2008 Annual Report of the SSI Program

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The SSI program is administered by the Social Security Administration, but unlike the OASDI program, is funded from general revenues. SSA was given responsibility for the SSI program when it was created in 1972 because of the Agency’s existing field office network and its administrative and automated data pro­cessing capabilities. Because of the integration of the administration of the SSI and OASDI programs, it is more practical to fund them from a single source. The trust funds and the general fund pay their appropri­ate share of administrative expenses through SSA’s Limitation on Administrative Expenses (LAE) account, which in turn funds the total operating expenses of the Agency. The appropriate share of adminis­trative expenses borne by each funding source is determined based on a Government Accountability Office approved method of cost analysis, with a final settlement of costs by the end of the subsequent fis­cal year. If necessary, section 201(g)(1) of the Social Security Act provides that SSI administrative expenses, including Federal administration of State supplementation payments, may be financed from the Social Security trust funds with reimbursement, including any interest lost, to the trust funds from general revenues.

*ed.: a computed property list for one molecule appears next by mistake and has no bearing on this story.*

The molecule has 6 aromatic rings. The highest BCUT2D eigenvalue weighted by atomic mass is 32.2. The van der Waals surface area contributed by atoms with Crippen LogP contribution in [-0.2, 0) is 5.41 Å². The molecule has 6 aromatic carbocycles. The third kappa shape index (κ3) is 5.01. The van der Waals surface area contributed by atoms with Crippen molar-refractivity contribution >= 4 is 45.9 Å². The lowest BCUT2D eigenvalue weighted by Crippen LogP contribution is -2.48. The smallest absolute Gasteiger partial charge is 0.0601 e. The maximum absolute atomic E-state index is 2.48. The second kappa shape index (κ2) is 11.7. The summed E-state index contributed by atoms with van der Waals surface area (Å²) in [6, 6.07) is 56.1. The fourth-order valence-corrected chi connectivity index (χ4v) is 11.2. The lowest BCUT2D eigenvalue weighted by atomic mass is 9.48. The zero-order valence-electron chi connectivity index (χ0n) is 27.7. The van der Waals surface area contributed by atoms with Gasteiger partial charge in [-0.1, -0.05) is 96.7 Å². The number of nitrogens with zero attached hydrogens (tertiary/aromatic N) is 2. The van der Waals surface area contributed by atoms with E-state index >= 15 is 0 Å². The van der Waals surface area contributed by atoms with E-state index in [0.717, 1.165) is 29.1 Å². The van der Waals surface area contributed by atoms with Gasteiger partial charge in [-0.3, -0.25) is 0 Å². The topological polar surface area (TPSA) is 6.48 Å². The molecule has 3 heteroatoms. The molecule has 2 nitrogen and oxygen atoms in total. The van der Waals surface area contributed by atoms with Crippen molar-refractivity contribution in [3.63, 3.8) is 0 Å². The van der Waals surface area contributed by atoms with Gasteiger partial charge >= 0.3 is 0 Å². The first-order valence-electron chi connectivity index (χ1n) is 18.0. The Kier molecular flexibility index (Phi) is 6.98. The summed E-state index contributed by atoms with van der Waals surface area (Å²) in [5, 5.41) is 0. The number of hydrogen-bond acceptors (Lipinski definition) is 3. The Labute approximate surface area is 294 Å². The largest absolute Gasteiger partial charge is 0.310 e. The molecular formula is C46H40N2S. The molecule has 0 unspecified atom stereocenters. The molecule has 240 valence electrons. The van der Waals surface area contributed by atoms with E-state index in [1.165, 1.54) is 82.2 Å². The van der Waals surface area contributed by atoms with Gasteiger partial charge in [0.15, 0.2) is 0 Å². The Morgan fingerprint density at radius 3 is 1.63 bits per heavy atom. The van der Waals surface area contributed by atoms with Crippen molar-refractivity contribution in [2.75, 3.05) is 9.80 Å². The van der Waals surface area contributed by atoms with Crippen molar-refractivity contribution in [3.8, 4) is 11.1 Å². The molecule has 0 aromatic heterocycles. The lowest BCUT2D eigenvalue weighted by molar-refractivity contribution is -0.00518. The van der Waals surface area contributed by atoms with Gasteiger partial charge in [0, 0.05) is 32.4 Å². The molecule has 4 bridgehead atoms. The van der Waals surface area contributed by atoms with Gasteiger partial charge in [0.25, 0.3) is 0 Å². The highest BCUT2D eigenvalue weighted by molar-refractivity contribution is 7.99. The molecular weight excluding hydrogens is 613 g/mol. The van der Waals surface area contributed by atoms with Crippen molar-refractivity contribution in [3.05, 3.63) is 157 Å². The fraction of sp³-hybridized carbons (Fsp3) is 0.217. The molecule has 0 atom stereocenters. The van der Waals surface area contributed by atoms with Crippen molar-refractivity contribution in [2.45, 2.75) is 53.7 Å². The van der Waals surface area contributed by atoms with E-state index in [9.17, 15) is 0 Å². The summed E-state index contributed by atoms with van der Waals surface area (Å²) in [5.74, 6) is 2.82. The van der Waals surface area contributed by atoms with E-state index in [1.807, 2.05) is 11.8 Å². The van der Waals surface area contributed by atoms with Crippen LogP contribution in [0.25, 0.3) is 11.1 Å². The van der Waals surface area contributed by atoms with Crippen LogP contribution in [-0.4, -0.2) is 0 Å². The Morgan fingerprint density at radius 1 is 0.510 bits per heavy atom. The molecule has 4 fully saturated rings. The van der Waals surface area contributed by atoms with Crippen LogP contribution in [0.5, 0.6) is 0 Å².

The SSI program also provides beneficiary services to recipients through State Vocational Rehabilitation (VR) agencies and Employment Networks for VR services and payments under the Ticket to Work program. For SSI recipients, the objective of VR is to help disabled individuals achieve and sus­tain productive, self-supporting work activity.
Table IV.E1.—Selected SSI Costs, Fiscal Years 1978‑2008
[Outlays in millions]  
3 84.0
1 Includes user fees charged to participating States to reimburse SSA for the costs of administering their SSI State Supplementation program.
2 Payments for referral and monitoring services for Drug Addicts and Alcoholics are included through December 1996; these payments were terminated effective January 1997. The increase in the estimate for fiscal year 2008 assumed an increase in Ticket to Work activity and an improvement in State budgets that would have enabled States to serve additional beneficiaries.
3 Reflects a one-time payment to State VR agencies for prior year expenses.

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